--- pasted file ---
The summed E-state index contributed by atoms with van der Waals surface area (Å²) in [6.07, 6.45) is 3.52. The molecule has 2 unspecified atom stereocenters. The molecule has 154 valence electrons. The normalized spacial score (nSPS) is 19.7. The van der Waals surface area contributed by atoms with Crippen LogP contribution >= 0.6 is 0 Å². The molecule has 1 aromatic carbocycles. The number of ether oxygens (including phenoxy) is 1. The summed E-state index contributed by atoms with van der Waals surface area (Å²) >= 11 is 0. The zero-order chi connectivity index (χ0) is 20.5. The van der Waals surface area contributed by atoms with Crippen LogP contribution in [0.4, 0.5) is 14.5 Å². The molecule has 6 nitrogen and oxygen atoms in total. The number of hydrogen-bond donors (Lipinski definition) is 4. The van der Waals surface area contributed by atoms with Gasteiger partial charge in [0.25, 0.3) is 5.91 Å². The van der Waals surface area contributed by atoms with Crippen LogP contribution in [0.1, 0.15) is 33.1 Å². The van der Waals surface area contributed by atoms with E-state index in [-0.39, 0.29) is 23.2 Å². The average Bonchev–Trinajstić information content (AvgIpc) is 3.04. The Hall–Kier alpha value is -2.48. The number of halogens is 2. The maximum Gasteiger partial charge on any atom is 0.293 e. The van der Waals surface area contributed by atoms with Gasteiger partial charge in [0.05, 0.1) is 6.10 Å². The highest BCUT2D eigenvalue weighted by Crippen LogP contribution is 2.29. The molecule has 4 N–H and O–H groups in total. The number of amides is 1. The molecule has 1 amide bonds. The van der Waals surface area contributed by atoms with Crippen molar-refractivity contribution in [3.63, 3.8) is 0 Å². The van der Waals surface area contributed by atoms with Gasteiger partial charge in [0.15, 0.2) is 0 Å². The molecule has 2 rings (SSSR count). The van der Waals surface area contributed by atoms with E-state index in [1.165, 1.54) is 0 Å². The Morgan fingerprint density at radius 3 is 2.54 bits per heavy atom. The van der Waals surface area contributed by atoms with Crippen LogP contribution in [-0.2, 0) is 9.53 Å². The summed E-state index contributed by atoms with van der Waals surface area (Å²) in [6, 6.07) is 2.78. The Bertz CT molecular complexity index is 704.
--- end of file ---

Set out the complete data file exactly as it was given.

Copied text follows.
The summed E-state index contributed by atoms with van der Waals surface area (Å²) in [6.07, 6.45) is 3.52. The molecule has 2 unspecified atom stereocenters. The molecule has 154 valence electrons. The normalized spacial score (nSPS) is 19.7. The van der Waals surface area contributed by atoms with Crippen LogP contribution >= 0.6 is 0 Å². The molecule has 1 aromatic carbocycles. The number of ether oxygens (including phenoxy) is 1. The summed E-state index contributed by atoms with van der Waals surface area (Å²) >= 11 is 0. The zero-order chi connectivity index (χ0) is 20.5. The van der Waals surface area contributed by atoms with Crippen LogP contribution in [0.4, 0.5) is 14.5 Å². The molecule has 6 nitrogen and oxygen atoms in total. The number of hydrogen-bond donors (Lipinski definition) is 4. The van der Waals surface area contributed by atoms with Gasteiger partial charge in [0.25, 0.3) is 5.91 Å². The van der Waals surface area contributed by atoms with Crippen LogP contribution in [0.1, 0.15) is 33.1 Å². The van der Waals surface area contributed by atoms with E-state index in [-0.39, 0.29) is 23.2 Å². The average Bonchev–Trinajstić information content (AvgIpc) is 3.04. The Hall–Kier alpha value is -2.48. The number of halogens is 2. The maximum Gasteiger partial charge on any atom is 0.293 e. The van der Waals surface area contributed by atoms with Gasteiger partial charge in [0.05, 0.1) is 6.10 Å². The highest BCUT2D eigenvalue weighted by Crippen LogP contribution is 2.29. The molecule has 4 N–H and O–H groups in total. The number of amides is 1. The molecule has 1 amide bonds. The van der Waals surface area contributed by atoms with Crippen molar-refractivity contribution in [3.63, 3.8) is 0 Å². The van der Waals surface area contributed by atoms with Gasteiger partial charge in [0.15, 0.2) is 0 Å². The molecule has 2 rings (SSSR count). The van der Waals surface area contributed by atoms with E-state index in [1.165, 1.54) is 0 Å². The Morgan fingerprint density at radius 3 is 2.54 bits per heavy atom. The van der Waals surface area contributed by atoms with Crippen LogP contribution in [-0.2, 0) is 9.53 Å². The summed E-state index contributed by atoms with van der Waals surface area (Å²) in [6, 6.07) is 2.78. The Bertz CT molecular complexity index is 704.